Per in front of the building site of the School
Photo: Johan Wingborg

The School of Business, Economics and Law is building for the next 100 years


“Internationalisation, a breadth of subjects, working closely with surrounding society and a strong link between education and research, that’s the School of Business, Economics and Law’s DNA," says Dean Per Cramér. The faculty is now celebrating its centenary, with events including a series of seminars, an alumni event and a party for staff and partner organisations.

The 1920s were a watershed, a forward-thinking decade full of post-war optimism, Per Cramér explains.

“Science and research were advancing by leaps and bounds, democracies were emerging in Europe, international trade was growing and the League of Nations and the International Labour Organization (ILO) were established. However, Black Thursday, heralding the Wall Street Crash on 24 October, 1929, was to bring this spirit of optimism to an abrupt halt. But in 1923, when the School of Business, Economics and Law was founded, confidence in the future was still strong.”

Gothenburg was developing rapidly, and was home to the largest port in Scandinavia, major trading companies, shipping companies, shipbrokers and ball bearing company SKF, which later started Volvo. 
“The city, the county and local businesses recognised that if they wanted to be part of this new society and the increasingly flourishing global market, they needed to train talented people, in the public sector and in business.”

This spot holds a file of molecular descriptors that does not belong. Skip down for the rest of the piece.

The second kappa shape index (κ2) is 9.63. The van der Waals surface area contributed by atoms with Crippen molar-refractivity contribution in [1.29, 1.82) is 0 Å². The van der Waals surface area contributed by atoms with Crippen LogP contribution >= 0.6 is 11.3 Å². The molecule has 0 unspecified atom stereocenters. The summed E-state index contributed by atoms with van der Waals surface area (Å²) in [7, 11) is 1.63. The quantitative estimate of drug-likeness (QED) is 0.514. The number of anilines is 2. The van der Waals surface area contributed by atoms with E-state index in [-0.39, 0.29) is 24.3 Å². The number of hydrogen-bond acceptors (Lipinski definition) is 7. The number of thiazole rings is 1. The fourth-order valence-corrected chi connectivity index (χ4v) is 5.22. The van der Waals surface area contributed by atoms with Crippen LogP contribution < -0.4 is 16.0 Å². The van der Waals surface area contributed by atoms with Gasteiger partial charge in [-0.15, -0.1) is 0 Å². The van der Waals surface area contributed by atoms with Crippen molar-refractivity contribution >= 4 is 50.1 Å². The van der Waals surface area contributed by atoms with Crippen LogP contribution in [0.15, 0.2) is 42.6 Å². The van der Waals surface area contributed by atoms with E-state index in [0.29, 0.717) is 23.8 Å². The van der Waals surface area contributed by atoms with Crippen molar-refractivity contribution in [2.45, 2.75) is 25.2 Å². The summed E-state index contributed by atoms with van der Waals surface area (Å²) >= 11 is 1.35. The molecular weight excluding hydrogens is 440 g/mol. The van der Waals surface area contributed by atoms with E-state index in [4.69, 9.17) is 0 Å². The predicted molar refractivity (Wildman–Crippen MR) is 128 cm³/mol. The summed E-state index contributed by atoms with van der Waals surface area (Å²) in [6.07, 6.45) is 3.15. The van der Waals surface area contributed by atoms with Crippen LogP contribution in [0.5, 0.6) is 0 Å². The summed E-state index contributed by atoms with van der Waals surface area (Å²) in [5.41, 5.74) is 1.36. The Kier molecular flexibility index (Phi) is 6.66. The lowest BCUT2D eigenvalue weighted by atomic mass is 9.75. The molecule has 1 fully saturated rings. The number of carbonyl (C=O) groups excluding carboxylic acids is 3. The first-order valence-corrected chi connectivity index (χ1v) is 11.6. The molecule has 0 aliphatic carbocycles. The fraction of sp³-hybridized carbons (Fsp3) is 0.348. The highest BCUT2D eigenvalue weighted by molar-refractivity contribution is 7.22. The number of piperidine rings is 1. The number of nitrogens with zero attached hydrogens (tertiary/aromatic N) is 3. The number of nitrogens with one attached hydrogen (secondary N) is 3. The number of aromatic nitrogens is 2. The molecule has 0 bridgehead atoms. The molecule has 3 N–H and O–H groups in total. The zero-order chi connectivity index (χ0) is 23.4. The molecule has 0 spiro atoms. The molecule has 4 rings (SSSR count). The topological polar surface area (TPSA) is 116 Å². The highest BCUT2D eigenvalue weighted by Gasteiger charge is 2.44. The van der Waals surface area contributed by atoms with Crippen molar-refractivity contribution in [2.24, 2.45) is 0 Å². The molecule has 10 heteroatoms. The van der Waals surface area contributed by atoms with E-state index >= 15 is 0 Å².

The people who worked to set up the School of Business, Economics and Law included County Governor Oscar von Sydow, who was also involved in the University of Gothenburg, Chalmers University of Technology and the Museum of Gothenburg, and Axel Carlander, a dominant figure in the public life of Gothenburg at the time, chairing the boards of SKF, shipping company Amerikalinjen, Skandinaviska Kredit and the Port of Gothenburg. He was also chairman of the city council and the man behind the Gothenburg Exhibition in 1923, says Per Cramér.

“From the very start, the School taught a wide range of subjects, including business administration, economics, economic history and law, as well as languages. The most noticeable change since the beginning is that we have grown so much bigger. In the 1920s, about thirty students were admitted each year. Today we admit more than 1,200 new students on programmes every year and our programmes include several that receive the highest number of applications nationwide.”

It is the job of the School of Business, Economics and Law to uphold the foundations laid 100 years ago. As Per Cramér sees it, this includes acquiring well-calibrated senses capable of detecting changes in the world around us.

Per Cramér talking in a gren jacket
Photo: Johan Wingborg

“It’s important to stay at the forefront of developing knowledge, while also being aware of society’s changing needs. After all, we train lawyers, judges and leaders in business and public administration; people with a lot of power. This means that teaching students that with power comes responsibility is one of the School’s most important tasks. This responsibility not only applies to their own work but to the whole organisation in which they work and, by extension, to the rest of society.”

This means that teaching students that with power comes responsibility is one of the School’s most important tasks